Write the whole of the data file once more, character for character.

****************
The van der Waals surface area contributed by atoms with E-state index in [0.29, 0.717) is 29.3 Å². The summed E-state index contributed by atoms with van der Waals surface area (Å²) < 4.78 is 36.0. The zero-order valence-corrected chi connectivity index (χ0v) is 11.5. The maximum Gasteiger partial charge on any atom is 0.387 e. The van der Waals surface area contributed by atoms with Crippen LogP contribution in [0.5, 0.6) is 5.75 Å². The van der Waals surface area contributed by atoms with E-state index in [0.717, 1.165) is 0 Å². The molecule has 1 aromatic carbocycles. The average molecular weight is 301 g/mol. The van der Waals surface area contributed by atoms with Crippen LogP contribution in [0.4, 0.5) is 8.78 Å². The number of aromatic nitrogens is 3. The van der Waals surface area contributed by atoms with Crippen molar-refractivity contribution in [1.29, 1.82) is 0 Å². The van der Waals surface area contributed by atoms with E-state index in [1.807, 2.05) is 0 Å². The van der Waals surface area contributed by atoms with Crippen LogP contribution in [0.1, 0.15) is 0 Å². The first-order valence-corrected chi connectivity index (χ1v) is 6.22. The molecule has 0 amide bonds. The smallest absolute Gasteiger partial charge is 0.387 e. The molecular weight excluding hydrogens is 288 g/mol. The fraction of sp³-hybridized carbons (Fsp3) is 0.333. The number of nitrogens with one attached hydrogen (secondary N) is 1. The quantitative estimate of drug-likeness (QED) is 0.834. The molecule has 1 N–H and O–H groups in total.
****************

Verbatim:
The van der Waals surface area contributed by atoms with E-state index in [0.29, 0.717) is 29.3 Å². The summed E-state index contributed by atoms with van der Waals surface area (Å²) < 4.78 is 36.0. The zero-order valence-corrected chi connectivity index (χ0v) is 11.5. The maximum Gasteiger partial charge on any atom is 0.387 e. The van der Waals surface area contributed by atoms with Crippen LogP contribution in [0.5, 0.6) is 5.75 Å². The van der Waals surface area contributed by atoms with E-state index in [0.717, 1.165) is 0 Å². The molecule has 1 aromatic carbocycles. The average molecular weight is 301 g/mol. The van der Waals surface area contributed by atoms with Crippen LogP contribution in [0.4, 0.5) is 8.78 Å². The number of aromatic nitrogens is 3. The van der Waals surface area contributed by atoms with Crippen molar-refractivity contribution in [1.29, 1.82) is 0 Å². The van der Waals surface area contributed by atoms with E-state index in [1.807, 2.05) is 0 Å². The van der Waals surface area contributed by atoms with Crippen LogP contribution in [0.1, 0.15) is 0 Å². The first-order valence-corrected chi connectivity index (χ1v) is 6.22. The molecule has 0 amide bonds. The smallest absolute Gasteiger partial charge is 0.387 e. The molecular weight excluding hydrogens is 288 g/mol. The fraction of sp³-hybridized carbons (Fsp3) is 0.333. The number of nitrogens with one attached hydrogen (secondary N) is 1. The quantitative estimate of drug-likeness (QED) is 0.834. The molecule has 1 N–H and O–H groups in total.